``````from phi.api import *

[x, y] = Pipe(
1.0,  #input 1
(P + 3) / (P + 1),  #(1 + 3) / (1 + 1) == 4 / 2 == 2
[
P + 1  #2 + 1 == 3
,
P * 3  #2 * 3 == 6
]
)

assert x == 3
assert y == 6
``````

Give names to the branches

``````from phi.api import *

result = Pipe(
1.0,  #input 1
(P + 3) / (P + 1),  #(1 + 3) / (1 + 1) == 4 / 2 == 2
dict(
x = P + 1  #2 + 1 == 3
,
y = P * 3  #2 * 3 == 6
)
)

assert result.x == 3
assert result.y == 6
``````

Divide `x` by `y`.

``````from phi.api import *

result = Pipe(
1.0,  #input 1
(P + 3) / (P + 1),  #(1 + 3) / (1 + 1) == 4 / 2 == 2
dict(
x = P + 1  #2 + 1 == 3
,
y = P * 3  #2 * 3 == 6
),
Rec.x / Rec.y  #3 / 6 == 0.5
)

assert result == 0.5
``````

Save the value from the `(P + 3) / (P + 1)` computation as `s` and load it at the end in a branch

``````from phi.api import *

[result, s] = Pipe(
1.0,  #input 1
Write(s = (P + 3) / (P + 1)), #s = 4 / 2 == 2
dict(
x = P + 1  #2 + 1 == 3
,
y = P * 3  #2 * 3 == 6
),
[
Rec.x / Rec.y  #3 / 6 == 0.5
,
]
)

assert result == 0.5
assert s == 2
``````

Add 3 to the loaded `s` for fun and profit

``````from phi.api import *

[result, s] = Pipe(
1.0,  #input 1
Write(s = (P + 3) / (P + 1)), #s = 4 / 2 == 2
dict(
x = P + 1  #2 + 1 == 3
,
y = P * 3  #2 * 3 == 6
),
[
Rec.x / Rec.y  #3 / 6 == 0.5
,
Read('s') + 3  # 2 + 3 == 5
]
)

assert result == 0.5
assert s == 5
``````

Use the `Read` and `Write` field access lambda style just because

``````from phi.api import *

[result, s] = Pipe(
1.0,  #input 1
(P + 3) / (P + 1), #4 / 2 == 2
Write.s,  #s = 2
dict(
x = P + 1  #2 + 1 == 3
,
y = P * 3  #2 * 3 == 6
),
[
Rec.x / Rec.y  #3 / 6 == 0.5
,
Read.s + 3  # 2 + 3 == 5
]
)

assert result == 0.5
assert s == 5
``````

Add an input `Val` of 9 on a branch and add to it 1 just for the sake of it

``````from phi.api import *

[result, s, val] = Pipe(
1.0,  #input 1
(P + 3) / (P + 1), Write.s,  #4 / 2 == 2, saved as 's'
dict(
x = P + 1  #2 + 1 == 3
,
y = P * 3  #2 * 3 == 6
),
[
Rec.x / Rec.y  #3 / 6 == 0.5
,
Read.s + 3  # 2 + 3 == 5
,
Val(9) + 1  #input 9 and add 1, gives 10
]
)

assert result == 0.5
assert s == 5
assert val == 10
``````

Do the previous only if `y > 7` else return `"Sorry, come back latter."`

``````from phi.api import *

[result, s, val] = Pipe(
1.0,  #input 1
(P + 3) / (P + 1), Write.s,  #4 / 2 == 2, saved as 's'
dict(
x = P + 1  #2 + 1 == 3
,
y = P * 3  #2 * 3 == 6
),
[
Rec.x / Rec.y  #3 / 6 == 0.5
,
Read.s + 3  # 2 + 3 == 5
,
If( Rec.y > 7,
Val(9) + 1  #input 9 and add 1, gives 10
).Else(
"Sorry, come back latter."
)
]
)

assert result == 0.5
assert s == 5
assert val == "Sorry, come back latter."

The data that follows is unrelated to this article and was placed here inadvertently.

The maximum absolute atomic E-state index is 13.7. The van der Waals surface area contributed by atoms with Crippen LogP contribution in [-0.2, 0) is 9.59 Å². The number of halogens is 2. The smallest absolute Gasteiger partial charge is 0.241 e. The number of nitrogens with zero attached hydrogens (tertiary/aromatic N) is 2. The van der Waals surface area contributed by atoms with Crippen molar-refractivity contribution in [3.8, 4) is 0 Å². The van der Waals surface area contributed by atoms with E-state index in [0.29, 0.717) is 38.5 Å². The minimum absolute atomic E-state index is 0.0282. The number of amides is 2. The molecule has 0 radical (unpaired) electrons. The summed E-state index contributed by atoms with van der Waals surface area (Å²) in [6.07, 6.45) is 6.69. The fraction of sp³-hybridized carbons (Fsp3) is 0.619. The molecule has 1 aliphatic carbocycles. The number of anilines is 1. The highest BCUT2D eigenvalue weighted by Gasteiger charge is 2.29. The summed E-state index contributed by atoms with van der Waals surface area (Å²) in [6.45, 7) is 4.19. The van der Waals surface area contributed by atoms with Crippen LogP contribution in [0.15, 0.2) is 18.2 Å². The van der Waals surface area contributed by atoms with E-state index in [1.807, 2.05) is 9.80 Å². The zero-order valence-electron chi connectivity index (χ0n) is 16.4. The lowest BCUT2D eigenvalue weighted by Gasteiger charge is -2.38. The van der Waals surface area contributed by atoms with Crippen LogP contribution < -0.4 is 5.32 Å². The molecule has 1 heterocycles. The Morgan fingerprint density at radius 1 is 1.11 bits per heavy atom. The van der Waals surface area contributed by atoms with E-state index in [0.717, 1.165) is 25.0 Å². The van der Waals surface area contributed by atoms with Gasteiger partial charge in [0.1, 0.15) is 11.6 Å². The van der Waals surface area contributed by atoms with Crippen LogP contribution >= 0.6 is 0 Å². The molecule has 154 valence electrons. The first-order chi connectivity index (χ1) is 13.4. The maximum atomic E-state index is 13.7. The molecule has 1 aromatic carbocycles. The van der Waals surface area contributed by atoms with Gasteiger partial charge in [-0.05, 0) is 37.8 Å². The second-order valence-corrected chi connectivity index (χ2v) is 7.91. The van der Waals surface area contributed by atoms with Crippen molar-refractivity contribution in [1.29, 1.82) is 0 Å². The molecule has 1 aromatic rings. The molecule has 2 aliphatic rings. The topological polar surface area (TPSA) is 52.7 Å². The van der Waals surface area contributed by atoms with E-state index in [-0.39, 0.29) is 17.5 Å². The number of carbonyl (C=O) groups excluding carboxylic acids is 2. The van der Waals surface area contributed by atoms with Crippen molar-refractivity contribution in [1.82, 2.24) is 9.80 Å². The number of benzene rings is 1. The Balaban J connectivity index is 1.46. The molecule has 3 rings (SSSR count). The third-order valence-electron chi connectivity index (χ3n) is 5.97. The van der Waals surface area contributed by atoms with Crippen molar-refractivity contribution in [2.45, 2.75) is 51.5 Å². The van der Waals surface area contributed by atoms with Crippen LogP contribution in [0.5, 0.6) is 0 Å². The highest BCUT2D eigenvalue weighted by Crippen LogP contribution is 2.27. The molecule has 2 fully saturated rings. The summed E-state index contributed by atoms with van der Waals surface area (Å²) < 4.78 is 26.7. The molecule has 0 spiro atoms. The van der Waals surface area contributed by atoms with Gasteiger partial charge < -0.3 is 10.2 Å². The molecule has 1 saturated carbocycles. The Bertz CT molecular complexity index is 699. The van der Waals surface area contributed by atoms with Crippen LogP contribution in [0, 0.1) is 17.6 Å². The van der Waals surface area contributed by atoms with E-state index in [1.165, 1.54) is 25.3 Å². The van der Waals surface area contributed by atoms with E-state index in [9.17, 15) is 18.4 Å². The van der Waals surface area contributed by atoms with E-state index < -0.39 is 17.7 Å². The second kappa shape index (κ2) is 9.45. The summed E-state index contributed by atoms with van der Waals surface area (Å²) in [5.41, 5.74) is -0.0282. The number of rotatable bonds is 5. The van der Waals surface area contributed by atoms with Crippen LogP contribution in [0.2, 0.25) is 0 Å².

``````

Now, what you have to understand that everything you've done with these expression is to create and apply a single function. Using `Seq` we can get the standalone function and then use it to get the same values as before

``````from phi.api import *

f = Seq(
(P + 3) / (P + 1), Write.s,  #4 / 2 == 2, saved as 's'
dict(
x = P + 1  #2 + 1 == 3
,
y = P * 3  #2 * 3 == 6
),
[
Rec.x / Rec.y  #3 / 6 == 0.5
,
Read.s + 3  # 2 + 3 == 5
,
If( Rec.y > 7,
Val(9) + 1  #input 9 and add 1, gives 10
).Else(
"Sorry, come back latter."
)
]
)

[result, s, val] = f(1.0)

assert result == 0.5
assert s == 5
assert val == "Sorry, come back latter."
``````

### Even More Examples

``````from phi.api import *

avg_word_length = Pipe(
"1 22 333",
Obj.split(" "), # ['1', '22', '333']
P.map(len), # [1, 2, 3]
P.sum() / P.len() # sum([1,2,3]) / len([1,2,3]) == 6 / 3 == 2
)

assert 2 == avg_word_length
``````
``````from phi.api import *

assert False == Pipe(
[1,2,3,4], P
.filter(P % 2 != 0)   #[1, 3], keeps odds
.Contains(4)   #4 in [1, 3] == False
)
``````
``````from phi.api import *

assert {'a': 97, 'b': 98, 'c': 99} == Pipe(
"a b c", Obj
.split(' ').Write.keys  # keys = ['a', 'b', 'c']
.map(ord),  # [ord('a'), ord('b'), ord('c')] == [97, 98, 99]
lambda it: zip(Ref.keys, it),  # [('a', 97), ('b', 98), ('c', 99)]
dict   # {'a': 97, 'b': 98, 'c': 99}
)
``````

## Installation

``````pip install phi
``````

#### Bleeding Edge

``````pip install git+https://github.com/cgarciae/phi.git@develop
``````

## Status

• Version: 0.6.4.
• Documentation coverage: 100%. Please create an issue if documentation is unclear, it is a high priority of this library.
• Milestone: reach 1.0.0 after feedback from the community.